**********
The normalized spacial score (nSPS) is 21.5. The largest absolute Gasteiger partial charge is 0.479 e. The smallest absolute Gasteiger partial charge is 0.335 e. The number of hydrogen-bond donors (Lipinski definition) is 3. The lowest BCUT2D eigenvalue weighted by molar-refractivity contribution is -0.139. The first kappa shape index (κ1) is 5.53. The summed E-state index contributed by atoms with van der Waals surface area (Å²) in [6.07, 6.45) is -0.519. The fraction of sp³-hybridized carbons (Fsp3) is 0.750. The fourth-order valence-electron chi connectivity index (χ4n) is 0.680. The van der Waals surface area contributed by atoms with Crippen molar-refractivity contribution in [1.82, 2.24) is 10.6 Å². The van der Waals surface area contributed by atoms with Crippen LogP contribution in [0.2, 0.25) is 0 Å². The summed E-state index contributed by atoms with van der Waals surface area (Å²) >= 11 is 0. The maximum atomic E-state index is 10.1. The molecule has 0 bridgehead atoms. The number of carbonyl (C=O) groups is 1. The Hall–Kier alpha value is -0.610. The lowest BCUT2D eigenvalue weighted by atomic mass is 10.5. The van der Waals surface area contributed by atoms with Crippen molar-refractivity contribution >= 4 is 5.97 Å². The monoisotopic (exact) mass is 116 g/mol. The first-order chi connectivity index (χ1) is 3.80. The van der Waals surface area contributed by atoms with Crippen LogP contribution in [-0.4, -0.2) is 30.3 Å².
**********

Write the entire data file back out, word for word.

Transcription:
The normalized spacial score (nSPS) is 21.5. The largest absolute Gasteiger partial charge is 0.479 e. The smallest absolute Gasteiger partial charge is 0.335 e. The number of hydrogen-bond donors (Lipinski definition) is 3. The lowest BCUT2D eigenvalue weighted by molar-refractivity contribution is -0.139. The first kappa shape index (κ1) is 5.53. The summed E-state index contributed by atoms with van der Waals surface area (Å²) in [6.07, 6.45) is -0.519. The fraction of sp³-hybridized carbons (Fsp3) is 0.750. The fourth-order valence-electron chi connectivity index (χ4n) is 0.680. The van der Waals surface area contributed by atoms with Crippen molar-refractivity contribution in [1.82, 2.24) is 10.6 Å². The van der Waals surface area contributed by atoms with Crippen LogP contribution in [0.2, 0.25) is 0 Å². The summed E-state index contributed by atoms with van der Waals surface area (Å²) >= 11 is 0. The maximum atomic E-state index is 10.1. The molecule has 0 bridgehead atoms. The number of carbonyl (C=O) groups is 1. The Hall–Kier alpha value is -0.610. The lowest BCUT2D eigenvalue weighted by atomic mass is 10.5. The van der Waals surface area contributed by atoms with Crippen molar-refractivity contribution >= 4 is 5.97 Å². The monoisotopic (exact) mass is 116 g/mol. The first-order chi connectivity index (χ1) is 3.80. The van der Waals surface area contributed by atoms with Crippen LogP contribution in [-0.4, -0.2) is 30.3 Å².